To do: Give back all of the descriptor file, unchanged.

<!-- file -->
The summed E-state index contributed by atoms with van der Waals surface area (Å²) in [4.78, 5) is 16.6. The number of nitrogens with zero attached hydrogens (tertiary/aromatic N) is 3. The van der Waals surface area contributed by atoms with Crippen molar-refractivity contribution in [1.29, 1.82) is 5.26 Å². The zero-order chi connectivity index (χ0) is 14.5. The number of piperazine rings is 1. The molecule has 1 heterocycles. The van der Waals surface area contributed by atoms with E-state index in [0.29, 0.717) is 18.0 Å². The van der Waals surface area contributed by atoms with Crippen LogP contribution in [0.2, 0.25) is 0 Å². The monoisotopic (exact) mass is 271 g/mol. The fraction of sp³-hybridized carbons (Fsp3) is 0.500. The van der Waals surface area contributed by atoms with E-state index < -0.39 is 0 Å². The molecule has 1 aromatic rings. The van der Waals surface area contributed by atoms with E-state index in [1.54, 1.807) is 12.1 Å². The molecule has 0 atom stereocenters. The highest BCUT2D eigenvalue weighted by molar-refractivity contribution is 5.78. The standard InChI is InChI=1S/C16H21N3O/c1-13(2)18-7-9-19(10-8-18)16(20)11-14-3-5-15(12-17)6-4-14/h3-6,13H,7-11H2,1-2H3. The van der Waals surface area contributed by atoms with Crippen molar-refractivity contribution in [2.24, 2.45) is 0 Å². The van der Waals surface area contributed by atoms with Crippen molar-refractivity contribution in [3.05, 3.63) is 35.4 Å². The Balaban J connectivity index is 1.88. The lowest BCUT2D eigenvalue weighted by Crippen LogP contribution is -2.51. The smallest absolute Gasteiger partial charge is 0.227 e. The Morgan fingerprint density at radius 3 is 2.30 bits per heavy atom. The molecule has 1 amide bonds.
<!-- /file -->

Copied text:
The summed E-state index contributed by atoms with van der Waals surface area (Å²) in [4.78, 5) is 16.6. The number of nitrogens with zero attached hydrogens (tertiary/aromatic N) is 3. The van der Waals surface area contributed by atoms with Crippen molar-refractivity contribution in [1.29, 1.82) is 5.26 Å². The zero-order chi connectivity index (χ0) is 14.5. The number of piperazine rings is 1. The molecule has 1 heterocycles. The van der Waals surface area contributed by atoms with E-state index in [0.29, 0.717) is 18.0 Å². The van der Waals surface area contributed by atoms with Crippen LogP contribution in [0.2, 0.25) is 0 Å². The monoisotopic (exact) mass is 271 g/mol. The fraction of sp³-hybridized carbons (Fsp3) is 0.500. The van der Waals surface area contributed by atoms with E-state index < -0.39 is 0 Å². The molecule has 1 aromatic rings. The van der Waals surface area contributed by atoms with E-state index in [1.54, 1.807) is 12.1 Å². The molecule has 0 atom stereocenters. The highest BCUT2D eigenvalue weighted by molar-refractivity contribution is 5.78. The standard InChI is InChI=1S/C16H21N3O/c1-13(2)18-7-9-19(10-8-18)16(20)11-14-3-5-15(12-17)6-4-14/h3-6,13H,7-11H2,1-2H3. The van der Waals surface area contributed by atoms with Crippen molar-refractivity contribution in [2.24, 2.45) is 0 Å². The van der Waals surface area contributed by atoms with Crippen molar-refractivity contribution in [3.05, 3.63) is 35.4 Å². The Balaban J connectivity index is 1.88. The lowest BCUT2D eigenvalue weighted by Crippen LogP contribution is -2.51. The smallest absolute Gasteiger partial charge is 0.227 e. The Morgan fingerprint density at radius 3 is 2.30 bits per heavy atom. The molecule has 1 amide bonds.